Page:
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Building a new 'home' for Ratty
water vole
Water voles haven't been seen in Devon for years
After decades of decline, water voles are now thought to be extinct in Devon.

But a long-term project hopes to encourage the little creatures to return to the county.
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Survey shows no sign of water voles

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RATTY STATS

The Latin name for water vole is Arvicola terrestris.

The lifespan for water voles is around two years.

They are herbivores.

They grow to 12-20cm long.

In the right conditions, mums are prolific breeders.

Water voles have declined to such an extent that they are now extinct in many areas of the country.

The main reason for the decline is the emergence of predatory American mink, which are small enough to get into the water voles' burrows.

Despite their plight, water voles are not legally protected in the UK.

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A major project is being launched which it is hoped will see water voles eventually return to Devon.

The creatures - immortalised by Ratty in Kenneth Grahame's children's book, Wind in the Willows - have declined by about 90% nationally in the past 100 years.

They are definitely extinct in Cornwall and thought to be extinct in Devon. The last known colony in Devon was on the Grand Western Canal in the mid-1990s.


The Grand Western Canal
The Grand Western Canal was the last known home for water voles in Devon
They've been all but wiped out by predatory American mink, which are small enough to get into the voles' burrows.

The voles have also been affected by loss of habitat.

Now though, a group of agencies is working together to create the right conditions for the furry little mammals to make a comeback.

"Thoroughfare" for water voles...

Colonies are known to live on rivers across the county borders in Dorset and Somerset, so a sort of 'thoroughfare' is to be created to encourage them to make their way into Devon.

The Environment Agency - which is among the partners in the initiative - is hoping that in this way, water voles will again make themselves at home in the River Axe by travelling across the Dorset border.

Eventually, it is hoped they will also return to the River Otter catchment area.

But the first task is to control the American mink population. The good news is that there are already signs that the invaders are on the decrease.

Mary-Rose Lane, biodiversity officer at the Environment Agency in Devon, said: "We don't know what's happening with the mink, but people are seeing fewer of them.

"It could be that after 50 years, they're just not surviving so well. Or they may have shifted their habits and moved away from rivers."

Mink can be trapped legally because they are non-native vermin, and this is also seen as a way forward to help save native species.

The River Axe
The River Axe
However, it will still be a very long time before water voles return to Devon in numbers - if at all.

"It's a long way in the distance," said Mary-Rose, who is working with agency colleagues in Dorset and Somerset.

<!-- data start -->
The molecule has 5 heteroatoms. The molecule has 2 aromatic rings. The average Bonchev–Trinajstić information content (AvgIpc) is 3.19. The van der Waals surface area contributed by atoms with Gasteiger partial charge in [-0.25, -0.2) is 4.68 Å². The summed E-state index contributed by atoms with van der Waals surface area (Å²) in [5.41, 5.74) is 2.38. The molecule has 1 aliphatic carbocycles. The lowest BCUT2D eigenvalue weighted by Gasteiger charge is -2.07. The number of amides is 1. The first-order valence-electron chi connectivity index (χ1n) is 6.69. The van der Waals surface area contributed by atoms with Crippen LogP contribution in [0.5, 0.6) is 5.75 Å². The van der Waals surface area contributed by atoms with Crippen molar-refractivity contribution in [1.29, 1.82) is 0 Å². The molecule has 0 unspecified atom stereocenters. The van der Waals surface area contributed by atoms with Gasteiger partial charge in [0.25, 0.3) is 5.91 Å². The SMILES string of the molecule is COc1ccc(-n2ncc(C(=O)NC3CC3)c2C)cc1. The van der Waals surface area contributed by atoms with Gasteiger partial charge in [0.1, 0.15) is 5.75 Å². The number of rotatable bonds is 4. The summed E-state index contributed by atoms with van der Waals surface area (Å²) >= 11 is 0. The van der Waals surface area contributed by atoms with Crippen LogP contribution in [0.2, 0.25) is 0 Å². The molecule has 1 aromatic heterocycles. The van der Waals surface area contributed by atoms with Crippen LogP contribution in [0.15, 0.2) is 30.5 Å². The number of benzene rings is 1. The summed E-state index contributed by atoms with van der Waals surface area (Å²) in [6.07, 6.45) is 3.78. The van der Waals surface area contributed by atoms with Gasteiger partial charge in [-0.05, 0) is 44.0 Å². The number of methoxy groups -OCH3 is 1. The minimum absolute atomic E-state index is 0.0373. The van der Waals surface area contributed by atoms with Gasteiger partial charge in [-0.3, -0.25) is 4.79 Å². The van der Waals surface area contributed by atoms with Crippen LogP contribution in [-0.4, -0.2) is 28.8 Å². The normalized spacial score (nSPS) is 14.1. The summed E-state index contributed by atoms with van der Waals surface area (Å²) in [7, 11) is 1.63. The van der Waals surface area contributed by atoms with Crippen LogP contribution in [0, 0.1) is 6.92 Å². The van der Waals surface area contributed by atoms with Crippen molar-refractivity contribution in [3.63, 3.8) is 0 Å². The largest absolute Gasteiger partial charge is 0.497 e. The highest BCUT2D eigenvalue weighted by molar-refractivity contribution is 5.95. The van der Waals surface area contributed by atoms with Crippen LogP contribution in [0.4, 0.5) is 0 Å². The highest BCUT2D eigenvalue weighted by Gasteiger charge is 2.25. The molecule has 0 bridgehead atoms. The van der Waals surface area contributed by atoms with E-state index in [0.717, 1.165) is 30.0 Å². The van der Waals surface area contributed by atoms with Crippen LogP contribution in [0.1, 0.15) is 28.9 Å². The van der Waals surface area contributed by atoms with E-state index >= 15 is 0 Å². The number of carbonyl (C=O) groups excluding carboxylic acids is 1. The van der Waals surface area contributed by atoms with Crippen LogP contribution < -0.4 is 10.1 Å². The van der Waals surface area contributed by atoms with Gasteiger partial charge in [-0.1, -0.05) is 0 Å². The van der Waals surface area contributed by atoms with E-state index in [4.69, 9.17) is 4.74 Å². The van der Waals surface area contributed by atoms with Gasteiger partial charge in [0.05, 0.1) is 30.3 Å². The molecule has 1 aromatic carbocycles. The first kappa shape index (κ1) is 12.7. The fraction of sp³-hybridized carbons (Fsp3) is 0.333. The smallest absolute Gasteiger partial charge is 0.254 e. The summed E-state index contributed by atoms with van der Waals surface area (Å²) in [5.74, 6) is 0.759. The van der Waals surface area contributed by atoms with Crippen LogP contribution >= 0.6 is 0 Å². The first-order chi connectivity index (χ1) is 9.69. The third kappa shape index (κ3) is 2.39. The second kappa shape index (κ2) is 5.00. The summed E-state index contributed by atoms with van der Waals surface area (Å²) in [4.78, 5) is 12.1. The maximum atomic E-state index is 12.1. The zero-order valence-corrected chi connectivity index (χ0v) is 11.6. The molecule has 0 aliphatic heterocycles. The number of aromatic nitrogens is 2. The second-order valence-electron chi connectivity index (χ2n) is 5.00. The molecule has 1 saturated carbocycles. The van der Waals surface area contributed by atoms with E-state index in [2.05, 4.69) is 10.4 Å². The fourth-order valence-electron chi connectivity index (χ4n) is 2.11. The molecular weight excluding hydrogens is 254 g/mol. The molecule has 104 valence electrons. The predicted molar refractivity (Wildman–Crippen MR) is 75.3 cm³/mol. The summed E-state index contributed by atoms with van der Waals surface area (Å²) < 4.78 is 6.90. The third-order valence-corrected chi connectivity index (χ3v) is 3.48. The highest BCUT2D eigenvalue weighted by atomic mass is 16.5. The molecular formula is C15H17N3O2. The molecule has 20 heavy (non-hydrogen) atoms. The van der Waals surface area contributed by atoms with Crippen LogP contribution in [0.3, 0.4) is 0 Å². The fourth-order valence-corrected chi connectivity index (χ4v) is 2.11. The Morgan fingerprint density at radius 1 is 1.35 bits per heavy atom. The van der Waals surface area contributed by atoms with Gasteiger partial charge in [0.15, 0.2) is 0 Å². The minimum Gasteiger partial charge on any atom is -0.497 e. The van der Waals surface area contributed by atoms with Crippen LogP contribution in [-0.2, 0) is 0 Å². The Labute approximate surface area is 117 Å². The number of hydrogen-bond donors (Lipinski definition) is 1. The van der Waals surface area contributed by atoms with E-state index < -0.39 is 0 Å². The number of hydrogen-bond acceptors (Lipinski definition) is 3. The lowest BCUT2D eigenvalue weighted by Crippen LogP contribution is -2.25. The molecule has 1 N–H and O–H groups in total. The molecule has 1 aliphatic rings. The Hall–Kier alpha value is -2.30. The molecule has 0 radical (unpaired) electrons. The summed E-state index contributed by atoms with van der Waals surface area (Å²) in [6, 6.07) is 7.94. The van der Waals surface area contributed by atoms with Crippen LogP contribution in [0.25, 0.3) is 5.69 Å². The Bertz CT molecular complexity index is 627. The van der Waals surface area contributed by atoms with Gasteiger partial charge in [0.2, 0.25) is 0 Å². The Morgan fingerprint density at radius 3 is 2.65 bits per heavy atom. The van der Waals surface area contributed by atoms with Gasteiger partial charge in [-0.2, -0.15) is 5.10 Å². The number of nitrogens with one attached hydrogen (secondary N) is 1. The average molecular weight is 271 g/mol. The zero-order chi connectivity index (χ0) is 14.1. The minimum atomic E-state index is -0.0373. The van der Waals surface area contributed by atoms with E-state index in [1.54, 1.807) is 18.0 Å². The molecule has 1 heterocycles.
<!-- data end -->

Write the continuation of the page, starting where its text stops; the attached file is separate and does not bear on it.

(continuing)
"We are taking a long-term strategic view and for them to re-colonise naturally, it will take two to three decades.

"But the reason we are promoting a strategic approach - working with the existing population in the neighbouring counties - is that from a conservation point of view, it works better if they re-coloniise under their own steam

"They are more likely to survive."

In the end, water voles may have to be re-introduced - but that's regarded as a final resort because success is less likely than with natural re-colonisation.

Creating the right habitat

The River Axe Project isn't the only attempt to lure water voles back. On the River Tale - a tributary of the Otter - the Tale Valley Trust has been re-creating the right sort of habitat for the animals, as well as other wildlife.

The voles like reeds and dense vegetation along rivers, and they live in burrows dug deep into river banks.

Water vole swimming in the river
A water vole viewed from underwater
Tom Hills of the Tale Valley Trust said: "We're working with other people and local farmers to create good water vole habitat.

"It's a super little mammal.

"It's the size of a guinea pig with a fluffy tail. But they're rapidly disappearing. We've got a dodo on our hands - and that's a crying shame."

At Escot Estate in East Devon, there is an enclosed, specially created wetland area housing a colony of water voles.

The idea is to show people what they look like, and help them identify the tell-tale signs of water voles.

A recent survey by the Devon Wildlife Trust found no sign of water voles in the county, but the public is still being asked to look out for them and report any sightings.

You can do this by contacting the Devon Wildlife Trust on 01392 279244 or the Environment Agency on 01392 316036. The agency will visit the area to see if the creatures are water voles - or lookalikes.

* Water vole experts from across Britain are meeting at Escot House on 26th September 2004 to discuss conservation measures and mink control.

Article published: September 2004




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